The Golden Tripod from Fifty Famous People by James Baldwin Tuktu and Aklak from The Christmas Reindeer by Thornton W. Burgess Abraham Lincoln (Part 4 of 4) from Four Great Americans by James Baldwin Tuktu's Soft Heart from The Christmas Reindeer by Thornton W. Burgess Lost in the Fog from The Christmas Reindeer by Thornton W. Burgess Some Queer Flies from Seaside and Wayside, Book Two by Julia McNair Wright The Good Spirit from The Christmas Reindeer by Thornton W. Burgess
Seasonal Poem Seasonal Poem Old Winter by Thomas Noel Ceremonies for Christmas by Robert Herrick City Lights from Poems by Rachel Lyman Field While Shepherds Watched Their Flocks by Night by Nahum Tate Christmas Bells by Henry Wadsworth Longfellow
Week 50 "Good-bye Till We Meet Again" from Heidi by Johanna Spyri How King Richard Lost His Throne from Our Island Story by H. E. Marshall Tuktu Tells Her Story from The Christmas Reindeer by Thornton W. Burgess The Siege of Paris from The Beautiful Story of Joan of Arc by Viola Ruth Lowe The Deer People from The Christmas Reindeer by Thornton W. Burgess The Wilful Young Deer from The Christmas Reindeer by Thornton W. Burgess When the World Was Young from The Christmas Reindeer by Thornton W. Burgess
The Chosen Deer from The Christmas Reindeer by Thornton W. Burgess Tuktu's Happy Thought from The Christmas Reindeer by Thornton W. Burgess How It Happened from Kristy's Christmas Surprise by Olive Thorne Miller Christmas on the Prairie from Kristy's Christmas Surprise by Olive Thorne Miller Seasonal Story A Droll Santa Claus from Kristy's Christmas Surprise by Olive Thorne Miller How a Bear Brought Christmas from Kristy's Christmas Surprise by Olive Thorne Miller
Christmas Song by Eugene Field How Far Is It to Bethlehem? by Frances Chesterton O Little Town of Bethlehem! by Phillips Brooks Seasonal Poem Seasonal Poem The Unbroken Song by Henry Wadsworth Longfellow While Shepherds Watched Their Flocks by Night by Nahum Tate
Week 51 The First Reindeer from The Christmas Reindeer by Thornton W. Burgess Henry IV of Bolingbroke—Battle of Shrewsbury from Our Island Story by H. E. Marshall Tuktu and Aklak Have a Secret from The Christmas Reindeer by Thornton W. Burgess The Capture of the Maid from The Beautiful Story of Joan of Arc by Viola Ruth Lowe The Round-Up from The Christmas Reindeer by Thornton W. Burgess The Christmas Story from The Christmas Reindeer by Thornton W. Burgess The Great Temptation from The Christmas Reindeer by Thornton W. Burgess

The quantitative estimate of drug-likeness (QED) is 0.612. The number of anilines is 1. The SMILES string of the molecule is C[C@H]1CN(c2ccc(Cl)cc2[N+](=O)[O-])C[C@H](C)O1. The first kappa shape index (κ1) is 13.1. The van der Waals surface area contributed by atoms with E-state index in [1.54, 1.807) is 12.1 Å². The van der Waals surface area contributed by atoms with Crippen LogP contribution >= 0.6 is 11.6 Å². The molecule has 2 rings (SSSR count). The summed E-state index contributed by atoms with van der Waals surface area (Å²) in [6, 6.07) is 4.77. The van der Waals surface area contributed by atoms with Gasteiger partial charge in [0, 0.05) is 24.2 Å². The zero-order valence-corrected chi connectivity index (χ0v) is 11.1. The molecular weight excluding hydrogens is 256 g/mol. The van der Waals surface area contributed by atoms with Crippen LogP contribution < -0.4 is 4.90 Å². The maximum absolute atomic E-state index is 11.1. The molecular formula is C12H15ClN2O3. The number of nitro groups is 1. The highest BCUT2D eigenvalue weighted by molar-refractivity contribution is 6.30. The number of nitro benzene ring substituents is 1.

Christmas under the Snow from Kristy's Christmas Surprise by Olive Thorne Miller Little Spot and Tuktu Dream from The Christmas Reindeer by Thornton W. Burgess Seasonal Story Carol's Good Will from Kristy's Christmas Surprise by Olive Thorne Miller Out of an Ash-Barrel from Kristy's Christmas Surprise by Olive Thorne Miller How a Toboggan Brought Fortune from Kristy's Christmas Surprise by Olive Thorne Miller The Telltale Tile from Kristy's Christmas Surprise by Olive Thorne Miller
An Old Christmas Greeting, Anonymous A Christmas Folk-Song by Lizette Woodworth Reese Cradle Hymn by Martin Luther A Visit from St. Nicholas by Clement Clarke Moore For Christmas from Poems by Rachel Lyman Field A Visit from St. Nicholas by Clement Clarke Moore As Joseph Was A-Walking, Anonymous
Week 52 Attacked by Wolves from The Christmas Reindeer by Thornton W. Burgess The Story of How Prince Hal Was Sent to Prison from Our Island Story by H. E. Marshall The Christmas Invitation from The Christmas Reindeer by Thornton W. Burgess The Martyr Maid of France from The Beautiful Story of Joan of Arc by Viola Ruth Lowe The Christmas Vision from The Christmas Reindeer by Thornton W. Burgess Seasonal Story Seasonal Story